Mephisto Waltz, The (1971)

Mephisto Waltz, The (1971)

“I happen to be the greatest pianist alive, and I’ll tell you this, Mr. Myles Clarkson: hands like yours are one in a hundred thousand.”

Dying concert pianist Duncan Ely (Curt Jurgens) and his daughter (Barbara Parkins) use satanic powers to transfer Ely’s soul into the body of music journalist Myles Clarkson (Alan Alda). Clarkson’s wife (Jacqueline Bisset) becomes disturbed by her husband’s change of character, and when their daughter Abby (Pamelyn Ferdin) dies suddenly, she begins to suspect witchcraft.

Genres, Themes, Actors, and Directors:

  • Curt Jurgens Films
  • Demonic Possession
  • Horror
  • Jacqueline Bisset Films
  • Musicians
  • Pact With the Devil
  • Satanists

Based on a novel by Fred Mustard Stewart, this demonic thriller is regarded by many as simply a second-rate imitation of Rosemary’s Baby (1968); indeed, many elements of the story — as well as director Paul Wendkos’ choice of cinematic devices — echo its famous precursor. On its own terms, Mephisto Waltz remains a visually sumptuous yet not entirely satisfying tale of demonic possession. I enjoyed seeing Alan Alda with an evil glint in his eye, and Curt Jurgens (who makes a brief appearance in the beginning of the film) is perfectly cast as the egotistical pianist intent on maintaining his talent beyond death. Less noteworthy are the performances by the female leads: while Bisset does a decent job as Alda’s jealous wife, we never really care for her, and Parkins is similarly icy and reserved. The best aspect of the film remains the titular musical piece; Franz Liszt’s meaty, dissonant composition may be the best evocation ever of a pact with the devil.

Redeeming Qualities and Moments:

  • Curt Jurgens as Duncan Ely
  • Alan Alda as Myles Clarkson
  • A haunting, appropriately satanic score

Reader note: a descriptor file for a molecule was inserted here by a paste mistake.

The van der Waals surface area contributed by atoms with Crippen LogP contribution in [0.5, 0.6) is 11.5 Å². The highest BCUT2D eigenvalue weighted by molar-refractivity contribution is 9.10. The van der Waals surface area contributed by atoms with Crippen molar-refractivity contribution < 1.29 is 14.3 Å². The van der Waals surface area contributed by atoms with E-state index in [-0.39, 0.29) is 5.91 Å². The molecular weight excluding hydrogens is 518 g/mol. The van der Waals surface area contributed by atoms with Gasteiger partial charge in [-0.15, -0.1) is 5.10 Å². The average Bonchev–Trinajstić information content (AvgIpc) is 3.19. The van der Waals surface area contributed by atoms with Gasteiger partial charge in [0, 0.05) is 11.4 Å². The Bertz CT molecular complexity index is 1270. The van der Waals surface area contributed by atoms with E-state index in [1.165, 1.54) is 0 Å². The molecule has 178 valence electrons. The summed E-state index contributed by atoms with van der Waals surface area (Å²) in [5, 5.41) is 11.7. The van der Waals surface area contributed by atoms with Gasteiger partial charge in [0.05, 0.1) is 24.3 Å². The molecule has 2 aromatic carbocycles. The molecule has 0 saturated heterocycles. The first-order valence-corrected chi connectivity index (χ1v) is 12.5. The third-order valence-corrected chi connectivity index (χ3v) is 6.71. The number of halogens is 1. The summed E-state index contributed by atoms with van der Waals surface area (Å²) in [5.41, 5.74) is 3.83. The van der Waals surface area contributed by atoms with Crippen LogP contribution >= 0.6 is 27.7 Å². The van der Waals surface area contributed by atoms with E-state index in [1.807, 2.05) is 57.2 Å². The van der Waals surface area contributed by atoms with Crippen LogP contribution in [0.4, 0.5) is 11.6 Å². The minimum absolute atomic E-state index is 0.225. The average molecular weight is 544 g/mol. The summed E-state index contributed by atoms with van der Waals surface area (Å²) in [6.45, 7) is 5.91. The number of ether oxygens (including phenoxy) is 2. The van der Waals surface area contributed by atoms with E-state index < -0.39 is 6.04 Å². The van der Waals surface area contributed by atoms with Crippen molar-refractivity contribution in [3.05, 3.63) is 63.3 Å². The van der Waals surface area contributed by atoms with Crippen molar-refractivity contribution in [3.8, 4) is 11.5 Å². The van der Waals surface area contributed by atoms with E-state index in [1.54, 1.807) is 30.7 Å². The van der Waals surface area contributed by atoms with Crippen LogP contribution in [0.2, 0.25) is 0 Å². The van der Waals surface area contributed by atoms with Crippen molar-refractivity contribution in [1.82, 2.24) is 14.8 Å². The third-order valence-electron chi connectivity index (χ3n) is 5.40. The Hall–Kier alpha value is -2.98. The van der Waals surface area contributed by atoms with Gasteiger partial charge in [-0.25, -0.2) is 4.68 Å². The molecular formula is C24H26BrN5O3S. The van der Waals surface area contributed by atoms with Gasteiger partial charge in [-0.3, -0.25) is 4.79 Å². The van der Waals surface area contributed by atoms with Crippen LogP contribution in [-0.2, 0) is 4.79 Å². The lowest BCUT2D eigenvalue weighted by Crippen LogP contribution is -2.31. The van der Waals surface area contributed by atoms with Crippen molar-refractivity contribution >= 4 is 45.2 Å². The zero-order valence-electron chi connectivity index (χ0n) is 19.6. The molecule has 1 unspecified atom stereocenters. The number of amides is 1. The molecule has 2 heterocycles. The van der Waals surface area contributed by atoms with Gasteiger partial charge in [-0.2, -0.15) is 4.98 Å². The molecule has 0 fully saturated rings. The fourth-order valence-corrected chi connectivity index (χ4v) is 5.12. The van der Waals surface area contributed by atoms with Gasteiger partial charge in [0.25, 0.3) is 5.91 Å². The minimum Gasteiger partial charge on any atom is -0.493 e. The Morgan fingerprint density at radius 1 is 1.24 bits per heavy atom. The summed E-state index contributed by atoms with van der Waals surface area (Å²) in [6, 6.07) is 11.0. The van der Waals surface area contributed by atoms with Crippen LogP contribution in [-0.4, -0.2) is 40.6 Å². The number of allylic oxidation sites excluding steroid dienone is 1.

• The convoluted, yet satisfying, twist ending

Must See?
No. This one is only must-see viewing for fans of films on witchcraft.


One thought on “Mephisto Waltz, The (1971)

  1. Not a must. Agreed that the best aspect of the film is the use of Liszt’s music; in fact, the music soundtrack overall may be the creepiest thing at work here.

    It’s too bad Curt Jurgens leaves the film when he does; he’s the only one whose acting is worth watching. It’s interesting to watch Bisset making love to Alda just after Jurgens’ spirit has entered him; it’s one of the few times she comes up to the plate and she’s clearly imagining what it must be like to actually be in the arms of a brawny, brooding genius like Jurgens. Too bad she’s actually in the arms of Alda – who I would like to say is simply miscast but the guy can’t really act, at least not here.

    And it’s true; we never care about Bisset and Parkins seems a tad too one-note, esp. for one in league with the devil (though both are photographed effectively). BTW: we care much less for the child Ferdin – hers is an annoying performance, plain and simple.

    I do like one bit in particular: Bisset is in the throes of figuring out whether Alda’s ability as a pianist has improved or if Jurgens is playing through him. She realizes she couldn’t have been listening to a taped recording because, as she tells Alda, “The tape machine is cold!” We all know how beastly hot tape recorders get.

    The film’s last ten minutes or so should please those who’ve stuck it out. It’s one of those ‘Wait-a-minute…if-she-just…then…how?…who?’ twists.

Leave a Reply